When a husky, bearded American tells you he likes craft beer, he is most likely referring to craft ale. While high-end lager has recently started to make modest inroads (particularly pilsner), the good-beer renaissance of the past three decades has revolved almost exclusively around ales.
A quarter-assed yet sufficient definition for the blissfully unaware: Ales and lagers are differentiated by the type of yeast they employ during fermentation, and consequently by the temperature at which fermentation occurs. Here’s a thorough explanation. But for our modest purposes here today, there are two main things to remember: The most popular styles among beer-raters—stouts and IPAs, and the countless subdivisions of each—are ales. And nearly all of the very worst beers are lagers. Budweiser, Bud Light, your various flavors of Miller and Coors, Heineken and Corona, whatever the fuck a Straw-Ber-Ita is: lagers all.
But lagers don’t have to suck! There are tons of good ones in Europe, allegedly, though most of them fall to shit by the time their green-bottled carcasses make it to the new world. And here’s a list of eight good lager-only breweries in America. And here we are staging a fight between two of America’s most venerable craft lagers, Samuel Adams Boston Lager and Brooklyn Lager, which are both of the Vienna variety, a reddish, caramelish, lightly hopped version further described here.
This is a battle of great historical significance, so we’re going to take a rigorous, scientific approach to determine the winner by evaluating the contenders in eight different categories. Let’s get to it.
Price: They’re an identical $10.99 per six-pack at the couple of stores I checked yesterday. To add an anecdotal touch to that thorough data analysis, I’ll note that bars serving both generally seem to charge the same price. TIE.
Color: Both kinda browny-red; couldn’t tell the difference. TIE.
Alcohol Content: Brooklyn Lager’s a healthy 5.2 percent alcohol-by-volume, which would seem to give it the clear edge over Samuel Adams Boston Lager’s 4.9 percent. EXCEPT, this lower proof allows Sam to sneak just under the most liberal definition of “session beer,” which means it’s entirely appropriate to drink as many as you’d like at any hour of any day. But you can’t discount Brooklyn’s slightly better bang for the buck, either. TIE.
Qualitative Relationship to America’s Best-Selling Amber Lager: uh, TIE.
Graft Provided to Your Humble Beer Accountant: Brooklyn Brewery and Boston Beer Company have both sent several bottles of this and that over the years, and both have also greased me real good with a couple of noteworthy bribes: The Massholes gave me a bottle of Utopias, an over-the-top brandy-like beer that retails for about $200 a bottle, and they also sent a bunch of cheese last Thanksgiving. Strong effort!
Brooklyn, for their part, hooked me up with tickets to their Beefsteak, a ridiculous meat-and-beer carnival that was one of the coolest events I’ve been to this year. It’s part of their Brooklyn Mash tour, which has upcoming stops in Chicago, D.C., Philadelphia, and Austin. Check your local listings. Oh, and buy a bottle of Samuel Adams Utopias. Totally worth it. TIE.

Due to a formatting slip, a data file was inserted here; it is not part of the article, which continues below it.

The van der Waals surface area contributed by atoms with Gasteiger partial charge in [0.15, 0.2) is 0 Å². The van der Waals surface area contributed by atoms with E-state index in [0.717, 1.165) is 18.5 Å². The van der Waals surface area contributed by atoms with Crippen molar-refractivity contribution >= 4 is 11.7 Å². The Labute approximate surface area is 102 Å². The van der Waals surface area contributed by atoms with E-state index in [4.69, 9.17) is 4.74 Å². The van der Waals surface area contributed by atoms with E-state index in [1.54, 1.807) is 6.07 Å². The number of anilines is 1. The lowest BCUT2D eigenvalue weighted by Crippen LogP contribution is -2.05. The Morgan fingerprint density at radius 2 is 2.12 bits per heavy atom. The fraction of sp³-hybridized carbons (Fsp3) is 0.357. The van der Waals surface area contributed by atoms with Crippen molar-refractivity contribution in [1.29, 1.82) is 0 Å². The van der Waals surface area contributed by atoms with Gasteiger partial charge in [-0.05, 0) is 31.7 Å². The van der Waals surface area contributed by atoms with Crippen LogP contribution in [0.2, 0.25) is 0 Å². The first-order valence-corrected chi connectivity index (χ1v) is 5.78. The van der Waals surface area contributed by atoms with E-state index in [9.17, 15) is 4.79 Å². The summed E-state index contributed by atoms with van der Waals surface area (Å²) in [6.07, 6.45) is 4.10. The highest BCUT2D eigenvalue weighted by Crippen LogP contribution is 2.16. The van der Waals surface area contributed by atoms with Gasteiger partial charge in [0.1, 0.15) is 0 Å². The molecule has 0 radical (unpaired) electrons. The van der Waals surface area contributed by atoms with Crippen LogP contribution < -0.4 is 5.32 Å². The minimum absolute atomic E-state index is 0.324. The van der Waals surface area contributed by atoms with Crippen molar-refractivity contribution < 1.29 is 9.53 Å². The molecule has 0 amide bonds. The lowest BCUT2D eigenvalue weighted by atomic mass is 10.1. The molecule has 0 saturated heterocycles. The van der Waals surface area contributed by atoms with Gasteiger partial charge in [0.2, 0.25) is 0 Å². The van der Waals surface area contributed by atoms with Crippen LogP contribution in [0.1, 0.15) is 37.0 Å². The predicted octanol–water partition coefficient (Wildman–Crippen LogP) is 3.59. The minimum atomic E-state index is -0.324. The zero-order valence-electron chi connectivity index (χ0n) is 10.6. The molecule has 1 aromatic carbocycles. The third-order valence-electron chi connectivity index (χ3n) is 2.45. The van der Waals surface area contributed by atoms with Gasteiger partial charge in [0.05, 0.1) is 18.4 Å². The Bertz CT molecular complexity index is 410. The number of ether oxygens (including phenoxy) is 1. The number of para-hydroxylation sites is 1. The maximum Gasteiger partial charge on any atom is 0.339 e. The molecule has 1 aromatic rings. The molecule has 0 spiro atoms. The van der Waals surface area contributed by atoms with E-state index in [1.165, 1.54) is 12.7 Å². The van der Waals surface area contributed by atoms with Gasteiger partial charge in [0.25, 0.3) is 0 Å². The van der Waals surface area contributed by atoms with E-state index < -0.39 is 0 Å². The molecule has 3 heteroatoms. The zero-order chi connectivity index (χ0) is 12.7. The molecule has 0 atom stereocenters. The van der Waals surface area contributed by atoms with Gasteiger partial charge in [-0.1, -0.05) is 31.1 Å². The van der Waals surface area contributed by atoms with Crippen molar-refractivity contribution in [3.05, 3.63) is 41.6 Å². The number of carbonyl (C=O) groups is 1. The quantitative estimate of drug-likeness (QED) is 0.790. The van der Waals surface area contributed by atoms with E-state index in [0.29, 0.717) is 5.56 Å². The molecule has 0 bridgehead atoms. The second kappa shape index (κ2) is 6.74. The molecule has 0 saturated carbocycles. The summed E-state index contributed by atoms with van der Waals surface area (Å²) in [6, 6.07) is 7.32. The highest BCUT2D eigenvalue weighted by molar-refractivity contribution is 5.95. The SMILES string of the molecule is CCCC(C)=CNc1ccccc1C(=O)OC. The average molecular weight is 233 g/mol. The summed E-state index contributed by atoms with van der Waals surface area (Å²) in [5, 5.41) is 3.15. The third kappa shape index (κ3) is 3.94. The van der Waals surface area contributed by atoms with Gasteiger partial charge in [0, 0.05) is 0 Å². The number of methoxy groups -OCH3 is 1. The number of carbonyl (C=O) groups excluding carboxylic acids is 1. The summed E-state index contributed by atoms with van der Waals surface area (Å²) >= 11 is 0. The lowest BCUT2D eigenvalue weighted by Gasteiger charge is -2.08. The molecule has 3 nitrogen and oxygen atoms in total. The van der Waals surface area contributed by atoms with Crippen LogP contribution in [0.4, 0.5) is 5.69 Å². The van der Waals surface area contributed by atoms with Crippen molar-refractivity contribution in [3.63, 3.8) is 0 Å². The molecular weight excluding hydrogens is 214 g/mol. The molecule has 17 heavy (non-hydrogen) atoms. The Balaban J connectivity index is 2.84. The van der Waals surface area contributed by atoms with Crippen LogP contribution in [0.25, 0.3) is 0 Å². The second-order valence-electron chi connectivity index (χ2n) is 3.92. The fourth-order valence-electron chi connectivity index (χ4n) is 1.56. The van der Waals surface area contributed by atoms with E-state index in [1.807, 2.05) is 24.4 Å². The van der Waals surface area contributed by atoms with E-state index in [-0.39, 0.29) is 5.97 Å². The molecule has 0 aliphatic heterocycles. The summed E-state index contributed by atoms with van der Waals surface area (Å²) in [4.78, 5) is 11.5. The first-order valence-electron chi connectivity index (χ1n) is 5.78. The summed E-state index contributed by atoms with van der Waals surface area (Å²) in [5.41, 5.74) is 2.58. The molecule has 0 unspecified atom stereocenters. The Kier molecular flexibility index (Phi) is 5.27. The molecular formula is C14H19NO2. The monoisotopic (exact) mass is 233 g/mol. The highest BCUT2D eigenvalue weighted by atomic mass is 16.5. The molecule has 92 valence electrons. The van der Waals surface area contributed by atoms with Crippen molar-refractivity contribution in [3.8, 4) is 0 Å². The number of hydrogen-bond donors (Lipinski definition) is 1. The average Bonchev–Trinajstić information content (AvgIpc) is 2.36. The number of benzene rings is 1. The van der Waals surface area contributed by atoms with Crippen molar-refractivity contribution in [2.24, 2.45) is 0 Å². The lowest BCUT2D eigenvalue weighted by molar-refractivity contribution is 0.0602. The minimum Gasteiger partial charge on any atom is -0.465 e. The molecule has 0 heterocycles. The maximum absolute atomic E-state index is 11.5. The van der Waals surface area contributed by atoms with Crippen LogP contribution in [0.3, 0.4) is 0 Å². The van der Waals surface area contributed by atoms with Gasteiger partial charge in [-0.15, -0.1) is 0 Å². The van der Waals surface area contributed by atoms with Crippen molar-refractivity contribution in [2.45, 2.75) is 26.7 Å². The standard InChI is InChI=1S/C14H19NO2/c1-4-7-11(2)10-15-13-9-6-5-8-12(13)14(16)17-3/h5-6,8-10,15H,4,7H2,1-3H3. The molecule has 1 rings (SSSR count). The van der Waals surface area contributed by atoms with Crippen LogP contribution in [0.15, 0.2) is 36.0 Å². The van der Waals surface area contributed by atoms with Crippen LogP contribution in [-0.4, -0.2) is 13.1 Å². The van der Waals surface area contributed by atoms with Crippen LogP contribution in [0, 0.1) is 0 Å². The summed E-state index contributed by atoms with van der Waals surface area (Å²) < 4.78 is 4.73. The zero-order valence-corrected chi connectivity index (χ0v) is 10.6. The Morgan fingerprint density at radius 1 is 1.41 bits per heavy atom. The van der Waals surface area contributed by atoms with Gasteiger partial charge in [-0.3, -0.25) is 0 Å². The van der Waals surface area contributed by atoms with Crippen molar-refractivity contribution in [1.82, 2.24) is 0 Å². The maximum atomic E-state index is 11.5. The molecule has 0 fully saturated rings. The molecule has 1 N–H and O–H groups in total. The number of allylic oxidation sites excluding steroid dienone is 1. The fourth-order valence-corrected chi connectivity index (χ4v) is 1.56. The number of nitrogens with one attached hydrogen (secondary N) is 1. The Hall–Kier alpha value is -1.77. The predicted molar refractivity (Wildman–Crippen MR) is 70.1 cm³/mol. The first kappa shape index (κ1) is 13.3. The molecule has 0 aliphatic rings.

Brewery Experience: Both companies do the bulk of their work out of town. Most Brooklyn beer comes from Utica, and most Sam Adams is from Cincinnati, but they both retain functioning plants in their namesake towns. I went to the Brooklyn Brewery one Friday afternoon in 2010, and it was a madhouse. They made me wait in line to buy tokens before I was allowed to wait in the actual beer line, so I cleverly thought, “Fuck this, I’ll get a paycheck’s worth, no way I’m waiting in the currency-exchange line again.” Which means the majority of my retirement saving are presently held in unredeemed beer tokens, because I somehow failed to predict that the brewski line would also be chaos. But I did drink a beer there. I’ve never been to the Samuel Adams brewery in Boston’s Jamaica Plain neighborhood, though I do hold a soft spot for it on account of you walk by on the way to the cat-adoption place. Yup, another TIE.
Flavor: Drunkspin rankings try not to be overly reliant on a beer’s flavor, because that seems so crass and simplistic, what with the way it deemphasizes factors like a brewery’s proximity to the cat shelter. But facts are facts, and here we are in a dead tie heading into the final category, a blind tasting.
These are very similar beers. They are both on the sweet side, with pronounced caramel malt character dominating the palate. The Brooklyn tastes clean and robust, with some bread and barley notes, whereas the Samuel Adams has a grape-y, cheap-grain touch along with hints of toffee and butterscotch. Brooklyn finishes a bit drier than expected, with traces of lemon and pine hops on the back end, while the Samuel Adams stays sweet from start to finish.
Verdict: I have a slight preference for Brooklyn Lager.
This is Drunkspin Daily, the Concourse’s adequate source for booze news, reviews, and bullshit. We’ll be highlighting a beer a day in this space; please leave suggestions below.
Image by Sam Woolley
Will Gordon loves life and tolerates dissent. He lives in Cambridge, Mass., and some of his closest friends have met Certified Cicerones. Find him on Twitter @WillGordonAgain.